LITTLE ROCK A former Little Rock attorney has pleaded guilty to a scheme that prosecutors are calling the largest fraud in the history of Arkansas.
Kevin Lewis, 43, plead guilty to selling or using as collateral approximately $50 million in fraudulent bonds.
Lewis will be sentenced at a later date but he could face up to 30 years in prison and be ordered to pay restitution of nearly $40 million. Lewis, who was allowed to remain free pending sentencing, did not comment as he left the courthouse beside his attorney.
Prosecutors said Lewis sold fraudulent special improvement district bonds to First Southern Bank in Batesville and then used the proceeds to buy a controlling interest in that bank and make other fraudulent investments.
"Essentially, Mr. Lewis was operating what is commonly called a Ponzi scheme," U.S. Attorney for the Eastern District of Arkansas Christopher Thyer said during a news conference after the plea. "... He used much of these loan proceeds to further the fraud and he also used these proceeds to fund various businesses which he was involved with as well as to lead what can only be described as very opulent lifestyle."
The fraud, which was discovered during a routine audit by the FDIC in October 2010, forced First Southern Bank into receivership and caused a "significant loss" for many others, Thyer said. Prosecutors say Centennial Bank, Citizens, Liberty Bank, First Community, Allied, Simmons and Regions Bank also provided loans to Lewis which were backed by fraudulent bond collateral.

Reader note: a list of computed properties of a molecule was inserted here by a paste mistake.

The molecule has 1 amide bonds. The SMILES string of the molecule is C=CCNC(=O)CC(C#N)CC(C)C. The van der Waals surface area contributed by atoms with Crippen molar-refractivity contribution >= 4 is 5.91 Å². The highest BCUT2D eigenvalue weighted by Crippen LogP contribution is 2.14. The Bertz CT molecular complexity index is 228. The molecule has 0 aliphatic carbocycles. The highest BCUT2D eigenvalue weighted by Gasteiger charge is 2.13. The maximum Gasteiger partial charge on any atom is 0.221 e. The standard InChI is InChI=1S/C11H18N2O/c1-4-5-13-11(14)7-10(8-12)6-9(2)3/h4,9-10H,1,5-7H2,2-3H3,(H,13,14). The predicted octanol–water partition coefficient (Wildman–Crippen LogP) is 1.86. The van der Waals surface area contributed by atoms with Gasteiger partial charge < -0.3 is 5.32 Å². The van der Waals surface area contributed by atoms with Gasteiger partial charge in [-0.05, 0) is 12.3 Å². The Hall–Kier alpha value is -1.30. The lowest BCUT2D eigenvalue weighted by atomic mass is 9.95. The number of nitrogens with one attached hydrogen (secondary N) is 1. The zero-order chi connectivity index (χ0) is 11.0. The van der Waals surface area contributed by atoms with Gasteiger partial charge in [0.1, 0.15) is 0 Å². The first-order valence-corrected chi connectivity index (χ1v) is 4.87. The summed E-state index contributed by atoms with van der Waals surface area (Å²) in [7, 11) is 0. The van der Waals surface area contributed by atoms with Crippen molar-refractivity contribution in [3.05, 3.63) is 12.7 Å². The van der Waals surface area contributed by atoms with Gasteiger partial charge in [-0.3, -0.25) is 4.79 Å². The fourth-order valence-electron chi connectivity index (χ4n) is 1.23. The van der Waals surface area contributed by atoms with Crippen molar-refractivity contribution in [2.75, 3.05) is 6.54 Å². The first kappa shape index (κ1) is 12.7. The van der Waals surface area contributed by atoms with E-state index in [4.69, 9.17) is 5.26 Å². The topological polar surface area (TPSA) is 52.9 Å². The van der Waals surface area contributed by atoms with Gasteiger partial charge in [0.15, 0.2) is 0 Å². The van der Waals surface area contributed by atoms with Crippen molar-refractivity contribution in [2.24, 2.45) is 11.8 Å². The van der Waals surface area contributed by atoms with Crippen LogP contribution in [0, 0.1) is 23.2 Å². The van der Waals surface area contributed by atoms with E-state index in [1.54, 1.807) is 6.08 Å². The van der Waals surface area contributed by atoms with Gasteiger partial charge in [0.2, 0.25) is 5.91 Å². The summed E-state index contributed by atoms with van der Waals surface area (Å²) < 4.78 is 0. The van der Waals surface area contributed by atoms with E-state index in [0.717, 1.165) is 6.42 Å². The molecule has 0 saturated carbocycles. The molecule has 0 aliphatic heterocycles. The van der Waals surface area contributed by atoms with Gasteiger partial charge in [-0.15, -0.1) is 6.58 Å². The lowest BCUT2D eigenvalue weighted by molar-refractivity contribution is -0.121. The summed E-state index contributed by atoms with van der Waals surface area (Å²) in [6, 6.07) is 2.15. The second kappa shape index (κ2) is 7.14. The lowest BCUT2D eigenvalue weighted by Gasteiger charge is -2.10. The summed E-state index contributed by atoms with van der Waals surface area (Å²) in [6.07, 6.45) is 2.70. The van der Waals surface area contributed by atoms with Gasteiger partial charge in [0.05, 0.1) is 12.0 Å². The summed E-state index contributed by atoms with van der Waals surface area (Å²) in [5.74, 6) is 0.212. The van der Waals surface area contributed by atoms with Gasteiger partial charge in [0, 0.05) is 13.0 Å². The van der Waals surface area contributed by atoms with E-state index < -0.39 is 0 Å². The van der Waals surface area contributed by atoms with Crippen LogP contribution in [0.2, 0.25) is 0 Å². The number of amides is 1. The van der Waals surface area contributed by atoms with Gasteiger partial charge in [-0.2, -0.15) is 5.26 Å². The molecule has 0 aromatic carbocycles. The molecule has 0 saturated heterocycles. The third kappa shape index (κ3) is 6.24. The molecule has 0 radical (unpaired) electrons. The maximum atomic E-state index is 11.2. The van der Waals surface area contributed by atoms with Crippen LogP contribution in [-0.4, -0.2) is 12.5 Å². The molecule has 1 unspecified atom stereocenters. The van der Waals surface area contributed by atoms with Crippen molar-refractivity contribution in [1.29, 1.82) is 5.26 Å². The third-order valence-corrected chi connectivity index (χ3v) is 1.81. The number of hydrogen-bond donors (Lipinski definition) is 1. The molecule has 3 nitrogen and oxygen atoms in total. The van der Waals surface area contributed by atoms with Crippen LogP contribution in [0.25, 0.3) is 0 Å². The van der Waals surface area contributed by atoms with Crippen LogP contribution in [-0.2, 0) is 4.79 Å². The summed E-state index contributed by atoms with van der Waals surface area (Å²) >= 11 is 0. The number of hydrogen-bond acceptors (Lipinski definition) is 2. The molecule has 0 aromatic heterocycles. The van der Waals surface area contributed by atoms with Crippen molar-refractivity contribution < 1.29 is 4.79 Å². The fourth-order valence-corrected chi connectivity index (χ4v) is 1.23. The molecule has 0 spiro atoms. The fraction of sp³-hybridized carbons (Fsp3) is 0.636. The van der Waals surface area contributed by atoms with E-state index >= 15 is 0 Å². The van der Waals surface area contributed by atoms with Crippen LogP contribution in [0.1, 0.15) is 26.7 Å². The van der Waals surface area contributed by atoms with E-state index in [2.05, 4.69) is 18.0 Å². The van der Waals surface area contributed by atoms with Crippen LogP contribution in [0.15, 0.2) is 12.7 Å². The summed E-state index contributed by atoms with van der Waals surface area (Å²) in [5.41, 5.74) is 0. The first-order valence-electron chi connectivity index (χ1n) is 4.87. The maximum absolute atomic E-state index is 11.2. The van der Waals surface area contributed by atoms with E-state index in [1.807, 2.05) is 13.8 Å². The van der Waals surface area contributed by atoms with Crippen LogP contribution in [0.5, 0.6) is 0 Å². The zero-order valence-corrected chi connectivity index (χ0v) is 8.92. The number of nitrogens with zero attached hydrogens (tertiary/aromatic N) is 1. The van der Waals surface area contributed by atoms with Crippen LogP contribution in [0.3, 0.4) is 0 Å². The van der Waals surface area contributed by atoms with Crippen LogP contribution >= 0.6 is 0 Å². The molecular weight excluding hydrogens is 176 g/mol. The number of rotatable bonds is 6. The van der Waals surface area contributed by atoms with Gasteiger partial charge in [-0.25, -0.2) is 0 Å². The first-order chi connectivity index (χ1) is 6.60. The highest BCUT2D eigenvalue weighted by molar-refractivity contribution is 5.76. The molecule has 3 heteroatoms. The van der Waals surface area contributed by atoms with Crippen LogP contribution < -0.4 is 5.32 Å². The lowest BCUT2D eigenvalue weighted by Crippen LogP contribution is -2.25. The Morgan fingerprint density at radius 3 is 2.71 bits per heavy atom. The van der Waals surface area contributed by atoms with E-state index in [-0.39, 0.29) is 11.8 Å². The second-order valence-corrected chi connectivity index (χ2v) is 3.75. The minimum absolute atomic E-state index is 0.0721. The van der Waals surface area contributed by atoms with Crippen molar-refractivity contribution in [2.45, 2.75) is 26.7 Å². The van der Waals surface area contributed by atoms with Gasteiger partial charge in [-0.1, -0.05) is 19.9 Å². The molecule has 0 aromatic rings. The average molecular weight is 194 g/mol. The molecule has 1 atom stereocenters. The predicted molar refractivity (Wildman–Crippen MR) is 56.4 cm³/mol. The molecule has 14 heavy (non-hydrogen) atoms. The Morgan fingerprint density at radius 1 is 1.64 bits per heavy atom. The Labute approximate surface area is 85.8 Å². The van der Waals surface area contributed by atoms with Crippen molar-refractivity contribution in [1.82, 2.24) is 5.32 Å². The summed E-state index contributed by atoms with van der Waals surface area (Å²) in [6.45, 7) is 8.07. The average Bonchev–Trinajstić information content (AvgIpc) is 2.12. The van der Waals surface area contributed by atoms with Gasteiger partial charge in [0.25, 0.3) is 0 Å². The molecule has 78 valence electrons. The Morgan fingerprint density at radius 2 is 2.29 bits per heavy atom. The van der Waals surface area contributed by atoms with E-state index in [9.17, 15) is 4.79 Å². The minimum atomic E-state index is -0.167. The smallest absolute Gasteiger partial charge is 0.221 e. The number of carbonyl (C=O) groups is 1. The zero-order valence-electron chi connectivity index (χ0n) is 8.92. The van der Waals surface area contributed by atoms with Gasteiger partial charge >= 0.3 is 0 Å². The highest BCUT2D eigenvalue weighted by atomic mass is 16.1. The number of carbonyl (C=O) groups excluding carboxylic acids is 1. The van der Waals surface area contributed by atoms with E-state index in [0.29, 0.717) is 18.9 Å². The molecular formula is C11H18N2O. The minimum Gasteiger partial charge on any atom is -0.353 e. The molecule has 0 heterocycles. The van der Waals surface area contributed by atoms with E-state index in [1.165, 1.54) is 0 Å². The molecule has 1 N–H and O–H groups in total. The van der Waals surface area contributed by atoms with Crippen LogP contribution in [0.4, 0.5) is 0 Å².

Thyer twice called it the largest fraud ever in the state, noting civil lawsuits will likely continue for years to come but there will never be enough money collected from Lewis to repay all the victims.
The number of victims "goes way up," Thyer said, if you consider the individuals affected by the bank loss, such as First Southern Bank shareholders. At least five lawsuits have already been filed by Arkansas banks against Lewis.
While Lewis could be sentenced up to 30 years in prison by U.S. District Judge James Moody, it's unlikely he will receive that much prison time. Thyer said sentencing guidelines - which take into account past criminal convictions and other factors - indicate a likely sentence of 10 to 13 years.
No sentencing date was set, but such hearings often occur within about 90 days of a conviction.
Lewis spoke during the hearing Wednesday before Moody, but only to acknowledge he understood his rights, was aware of the maximum prison term and that he was pleading guilty to the crimes as alleged by prosecutors.
At one point, Moody asked if Lewis understood that his plea made him a felon, a status which prevents him from certain rights and licenses.
"Regrettably, yes sir," Lewis replied.
Read tomorrow's Arkansas Democrat-Gazette for full details.
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